Getting more bang for your buck is a concept most people understand. So when it comes to trading on margin—putting up a portion of the cost of an asset to control all of it—some traders like to use it to leverage their buying power. However, the “one size fits all” approach of margin may not be enough juice for some traders. Fortunately, several years ago, the SEC fine-tuned some of the rules in order to grant what’s called risk-based, or “portfolio” margin.
When you’re granted portfolio margin, the funds you’re required to allocate to your positions are no longer based on individual trade risk, but rather on total position risk. Said another way, if you make a trade that partially or wholly offsets your risk in another one of your trades, you may only have to put up enough funds to cover the net risk, as opposed to the sum of the individual risks. Consider the following:
Suppose XYZ stock is currently trading for $100 per share. In order to purchase 100 shares of XYZ with a cash account, you’d need $10,000. However, using a standard margin of 50% (putting up 50% of the total cost of buying a stock), would require $5,000, while you borrow the remaining $5,000. There is some interest tied to the amount of money you’re lent, but it’s far less than the $5,000 that your position would otherwise require. Should the value of XYZ drop significantly, you may be asked to deposit more funds via a margin call.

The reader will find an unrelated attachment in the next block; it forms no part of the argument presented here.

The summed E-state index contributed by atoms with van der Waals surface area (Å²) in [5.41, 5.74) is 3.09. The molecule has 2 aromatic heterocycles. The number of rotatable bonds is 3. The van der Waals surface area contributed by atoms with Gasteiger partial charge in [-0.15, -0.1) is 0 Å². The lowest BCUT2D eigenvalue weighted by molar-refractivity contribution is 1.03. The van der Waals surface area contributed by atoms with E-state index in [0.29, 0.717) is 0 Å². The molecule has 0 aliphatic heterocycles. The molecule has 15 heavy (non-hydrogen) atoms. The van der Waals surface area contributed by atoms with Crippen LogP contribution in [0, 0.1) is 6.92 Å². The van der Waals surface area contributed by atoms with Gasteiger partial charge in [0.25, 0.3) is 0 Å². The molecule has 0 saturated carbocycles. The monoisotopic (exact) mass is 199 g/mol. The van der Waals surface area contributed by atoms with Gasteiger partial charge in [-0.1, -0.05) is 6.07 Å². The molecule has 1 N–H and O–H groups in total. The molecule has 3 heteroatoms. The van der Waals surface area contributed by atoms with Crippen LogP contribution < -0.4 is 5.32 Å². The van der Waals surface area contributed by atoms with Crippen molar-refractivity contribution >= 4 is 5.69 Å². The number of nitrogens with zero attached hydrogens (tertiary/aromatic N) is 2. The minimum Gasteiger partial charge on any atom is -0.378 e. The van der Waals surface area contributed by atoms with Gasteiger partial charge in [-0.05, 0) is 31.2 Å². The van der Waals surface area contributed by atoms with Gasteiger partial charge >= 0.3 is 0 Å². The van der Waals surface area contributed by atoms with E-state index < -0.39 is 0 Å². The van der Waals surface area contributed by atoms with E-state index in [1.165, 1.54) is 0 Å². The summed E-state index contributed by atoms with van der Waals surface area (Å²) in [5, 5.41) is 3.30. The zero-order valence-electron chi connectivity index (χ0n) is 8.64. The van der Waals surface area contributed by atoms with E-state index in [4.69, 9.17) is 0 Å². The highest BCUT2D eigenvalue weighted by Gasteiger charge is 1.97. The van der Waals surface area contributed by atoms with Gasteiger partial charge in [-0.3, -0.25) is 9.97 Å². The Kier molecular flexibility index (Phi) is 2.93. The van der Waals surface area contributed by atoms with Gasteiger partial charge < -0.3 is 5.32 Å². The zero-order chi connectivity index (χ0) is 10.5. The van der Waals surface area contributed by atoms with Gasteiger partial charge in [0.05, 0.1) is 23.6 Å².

Pretty straightforward, right? You pay according to your position risk. But now consider, in addition to buying 100 shares of XYZ stock, you also bought a 30-day XYZ 100-strike put for $3.00 (plus transaction costs). It would make sense that your total margin requirement would increase by $3.00, or $300 per contract. Hence, your total margin requirement would now be $5,300.
But let’s take a closer look at that position. The 100-strike put gives you the right to sell stock at $100 per share. Hence, for every cent you lose when XYZ drops below $100 per share, you make that up via real value in your put option. So, the only downside exposure you have is the premium that you paid for your put option, which in this case is $3.00, or $300 per contract plus transaction costs.
Traditional margin calculations would require you to put up $5,300. That’s $5,000 more than what you would have at risk during the life of your trade.
Portfolio Margin: The Net Result
Now, if you’re approved for portfolio margin, you only have to put up the combined position risk, which in this case would be $300 plus interest. Essentially, this would leave you with more cash left from the combined stock/put position to initiate new positions. (However, if the put is sold or expires, the regular margin requirements on the stock kick back in.) Table 1 shows a summary of how your totals would be calculated. Not all calculations work as they do in this example, but as you can see, portfolio margins allow you to keep more of your cash. This cash can remain in your account generating interest, or it can be put to use in other trades. One caveat: you’ll need at least $125,000 to qualify for (and maintain) portfolio margining. So be sure to review TD Ameritrade’s margin rules before taking the plunge.